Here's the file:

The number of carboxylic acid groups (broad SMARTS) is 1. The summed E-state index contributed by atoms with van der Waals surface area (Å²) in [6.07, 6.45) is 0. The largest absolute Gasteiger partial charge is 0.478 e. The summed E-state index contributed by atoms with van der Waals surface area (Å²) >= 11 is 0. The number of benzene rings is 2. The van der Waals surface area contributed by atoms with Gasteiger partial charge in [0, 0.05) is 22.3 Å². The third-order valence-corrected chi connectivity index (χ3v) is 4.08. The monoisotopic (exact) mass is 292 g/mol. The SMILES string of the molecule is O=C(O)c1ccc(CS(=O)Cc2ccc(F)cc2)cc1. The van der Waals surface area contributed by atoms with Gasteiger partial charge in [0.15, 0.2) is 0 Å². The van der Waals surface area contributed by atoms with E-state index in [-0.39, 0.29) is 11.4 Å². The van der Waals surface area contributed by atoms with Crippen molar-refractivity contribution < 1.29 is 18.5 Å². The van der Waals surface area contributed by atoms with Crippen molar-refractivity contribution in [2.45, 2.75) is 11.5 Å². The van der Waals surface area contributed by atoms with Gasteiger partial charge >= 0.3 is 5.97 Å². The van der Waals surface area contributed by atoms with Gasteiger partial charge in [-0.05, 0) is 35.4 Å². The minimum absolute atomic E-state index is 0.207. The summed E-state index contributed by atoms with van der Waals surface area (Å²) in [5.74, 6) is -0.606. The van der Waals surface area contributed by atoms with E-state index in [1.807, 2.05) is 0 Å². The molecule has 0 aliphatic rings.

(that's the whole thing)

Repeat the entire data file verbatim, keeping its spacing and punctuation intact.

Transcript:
The number of carboxylic acid groups (broad SMARTS) is 1. The summed E-state index contributed by atoms with van der Waals surface area (Å²) in [6.07, 6.45) is 0. The largest absolute Gasteiger partial charge is 0.478 e. The summed E-state index contributed by atoms with van der Waals surface area (Å²) >= 11 is 0. The number of benzene rings is 2. The van der Waals surface area contributed by atoms with Gasteiger partial charge in [0, 0.05) is 22.3 Å². The third-order valence-corrected chi connectivity index (χ3v) is 4.08. The monoisotopic (exact) mass is 292 g/mol. The SMILES string of the molecule is O=C(O)c1ccc(CS(=O)Cc2ccc(F)cc2)cc1. The van der Waals surface area contributed by atoms with Gasteiger partial charge in [0.15, 0.2) is 0 Å². The van der Waals surface area contributed by atoms with E-state index in [-0.39, 0.29) is 11.4 Å². The van der Waals surface area contributed by atoms with Crippen molar-refractivity contribution < 1.29 is 18.5 Å². The van der Waals surface area contributed by atoms with Crippen molar-refractivity contribution in [2.45, 2.75) is 11.5 Å². The van der Waals surface area contributed by atoms with Gasteiger partial charge >= 0.3 is 5.97 Å². The van der Waals surface area contributed by atoms with Gasteiger partial charge in [-0.05, 0) is 35.4 Å². The minimum absolute atomic E-state index is 0.207. The summed E-state index contributed by atoms with van der Waals surface area (Å²) in [5.74, 6) is -0.606. The van der Waals surface area contributed by atoms with E-state index in [1.807, 2.05) is 0 Å². The molecule has 0 aliphatic rings.